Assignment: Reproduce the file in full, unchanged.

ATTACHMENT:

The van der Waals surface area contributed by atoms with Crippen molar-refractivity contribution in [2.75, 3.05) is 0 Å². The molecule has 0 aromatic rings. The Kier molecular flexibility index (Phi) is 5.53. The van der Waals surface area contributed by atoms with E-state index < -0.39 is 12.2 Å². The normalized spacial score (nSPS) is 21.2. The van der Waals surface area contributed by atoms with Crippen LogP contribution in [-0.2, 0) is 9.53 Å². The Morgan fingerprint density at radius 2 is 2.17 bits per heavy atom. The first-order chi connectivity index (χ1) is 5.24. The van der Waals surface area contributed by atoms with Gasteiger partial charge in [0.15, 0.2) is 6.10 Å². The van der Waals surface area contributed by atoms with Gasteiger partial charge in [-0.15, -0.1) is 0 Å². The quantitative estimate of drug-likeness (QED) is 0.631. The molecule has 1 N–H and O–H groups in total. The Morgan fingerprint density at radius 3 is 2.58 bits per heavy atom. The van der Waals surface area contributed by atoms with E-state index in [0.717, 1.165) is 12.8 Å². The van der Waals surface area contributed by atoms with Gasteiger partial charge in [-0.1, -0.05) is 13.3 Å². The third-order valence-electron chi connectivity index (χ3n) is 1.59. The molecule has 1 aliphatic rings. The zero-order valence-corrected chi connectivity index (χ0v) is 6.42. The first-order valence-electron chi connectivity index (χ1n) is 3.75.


The van der Waals surface area contributed by atoms with Crippen molar-refractivity contribution in [2.75, 3.05) is 0 Å². The molecule has 0 aromatic rings. The Kier molecular flexibility index (Phi) is 5.53. The van der Waals surface area contributed by atoms with E-state index < -0.39 is 12.2 Å². The normalized spacial score (nSPS) is 21.2. The van der Waals surface area contributed by atoms with Crippen LogP contribution in [-0.2, 0) is 9.53 Å². The Morgan fingerprint density at radius 2 is 2.17 bits per heavy atom. The first-order chi connectivity index (χ1) is 5.24. The van der Waals surface area contributed by atoms with Gasteiger partial charge in [0.15, 0.2) is 6.10 Å². The van der Waals surface area contributed by atoms with Gasteiger partial charge in [-0.15, -0.1) is 0 Å². The quantitative estimate of drug-likeness (QED) is 0.631. The molecule has 1 N–H and O–H groups in total. The Morgan fingerprint density at radius 3 is 2.58 bits per heavy atom. The van der Waals surface area contributed by atoms with E-state index in [0.717, 1.165) is 12.8 Å². The van der Waals surface area contributed by atoms with Gasteiger partial charge in [-0.1, -0.05) is 13.3 Å². The third-order valence-electron chi connectivity index (χ3n) is 1.59. The molecule has 1 aliphatic rings. The zero-order valence-corrected chi connectivity index (χ0v) is 6.42. The first-order valence-electron chi connectivity index (χ1n) is 3.75.